J-SOL 3 conference report, Tokyo, 26-27 June 2010

Next stop from Bali for us was Japan, and a series of workshops and events culminating in the third J-SOL conference in Tokyo. Jenny and I arrived in Fukuoka, on the southern Japanese island of Kyushu, to do a one-day workshop about ‘Create your better future with SF’. We were very well hosted by Hiro Ikawa and his friend Megumi, had excellent Sushi with Dr Toh and sampled late-night tonkotsu-ramen – noodles in pork broth, absolutely delicious!

We wento on by bullet train to Kyoto for a one-day workshop on ‘Organisational Development the SF way’. We met lots of old friends and some new ones here, looked at how SF fits with the OD scene as it is at the moment (rather well!), saw how SF fits with a complex systems perspective and worked live with a challenging situation at a hospital. This case was a great example of ‘what’s wanted is NOT the opposite of what’s wrong’. The problem was about nurses and doctors leaving during their training period – too many did so. Signs of the Future Perfect, however, were all about the PATIENTS feeling cared for, well looked after, and telling the nurses and doctors about it – a real shift of focus.

A little sight-seeing in Kyoto and we were back on the buillet train, this time to Tokyo. I led an evening introductory workshop which seemed to go very well – Aoki-san asked me to introduce the idea of emergence during this session, not something I would usually do in a 2 hour intro, but it seemed to go down well and picqued the curiosity of the participants. Lots of people wanted me to sign their (Japanese) copies of The Solutions Focus afterwards – always a good sign.

Next day was a live consulting day. These are always great fun and very interesting, we really don’t know what will happen which adds spice and interest. It’s also a great way for experienced SF practitioners to extend their learning. We tackled one person’s issue of how to get more international work and profile (which he really seemed to seize some small actions about!), and also a consultant with a long term relationship with a business going through very tough times and about to go bankrupt. This was an excellent study in platform building by Jenny – the problem was about saving the business, but we had to create a platform involving the consultant in this – which took some time, but really unlocked a lot of possibilities.

We’re now at the night before the conference, and all the foreign guests and lots of the conference team went out on a boat into Tokyo harbour for a night of traditional Japanese eating (on the floor!), drinking, and sightseeing. I even played the clarinet on the roof of the boat during our time moored on the river – very memorable for me (and I hope for everyone else).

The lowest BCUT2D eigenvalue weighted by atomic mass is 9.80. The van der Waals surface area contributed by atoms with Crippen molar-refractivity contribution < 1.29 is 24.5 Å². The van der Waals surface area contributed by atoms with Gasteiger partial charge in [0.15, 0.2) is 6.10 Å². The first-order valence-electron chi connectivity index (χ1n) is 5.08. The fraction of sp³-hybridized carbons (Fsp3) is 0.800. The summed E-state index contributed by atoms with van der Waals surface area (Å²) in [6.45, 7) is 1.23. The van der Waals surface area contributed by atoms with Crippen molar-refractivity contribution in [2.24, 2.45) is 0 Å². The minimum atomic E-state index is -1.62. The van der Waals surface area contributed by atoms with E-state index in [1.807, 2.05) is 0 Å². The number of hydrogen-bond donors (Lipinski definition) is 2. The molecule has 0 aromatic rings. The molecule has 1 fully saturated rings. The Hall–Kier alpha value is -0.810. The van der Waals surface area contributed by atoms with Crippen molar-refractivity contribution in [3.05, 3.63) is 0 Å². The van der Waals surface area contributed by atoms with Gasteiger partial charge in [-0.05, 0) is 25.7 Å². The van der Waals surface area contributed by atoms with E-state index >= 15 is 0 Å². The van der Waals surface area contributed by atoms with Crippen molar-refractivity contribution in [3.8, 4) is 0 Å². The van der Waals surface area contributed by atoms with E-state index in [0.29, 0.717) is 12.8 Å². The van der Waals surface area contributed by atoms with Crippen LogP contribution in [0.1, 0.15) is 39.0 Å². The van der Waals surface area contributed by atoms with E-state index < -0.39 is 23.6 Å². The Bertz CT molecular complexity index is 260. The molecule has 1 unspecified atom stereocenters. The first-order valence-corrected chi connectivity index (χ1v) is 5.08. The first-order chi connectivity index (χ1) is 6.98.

The J-SOL 3 conference started on Saturday 26 June at the Ryogoku Daichi Hotel in Tokyo. Our MCs Ponta and Toko kicked things off energetically, and Aoki-san led a short introduction about the history of SOLWorld and the conferences, all the way back to the initial conversation at the Hatchet Inn, Bristol in late 2000. Michael Hjerth gave the keynote address, ‘SF: The Natural Way of Simplicity’, in which he drew particular attention to Asian connections and links – the beginner’s mind, the esthetics of no-clutter minimalism, the awareness of context and connectedness, and the traditions of disciplined cultivation of skill. Michael expressed a hope that the next steps for SF might come out of Asia, and Japan specifically.

After lunch we went into ‘small success sharing’ sessions. I found myself in one about ‘using SF on yourself’ – something I have struggled with in the past. Kenji Hayaken and his colleague led us through some very nice exercises, including one about careers and one about achievements. Then it was time for the first round of workshops, and I was delighted to hear from Ito-san about his experience in working with an onsen (spa hotel).  This traditional hotel was family owned and had a rather hierarchical structure, with the old owners separated from the younder staff who were not listened to.  Working with a project team and using a series of discussions and interventions (including a newsletter), Kiyokji Ito drew people together and helped them to start to move forwards in ways which drew on all the talents available – very impressive.  Even more impressive was that some of the staff were there too, to add their own views on the process.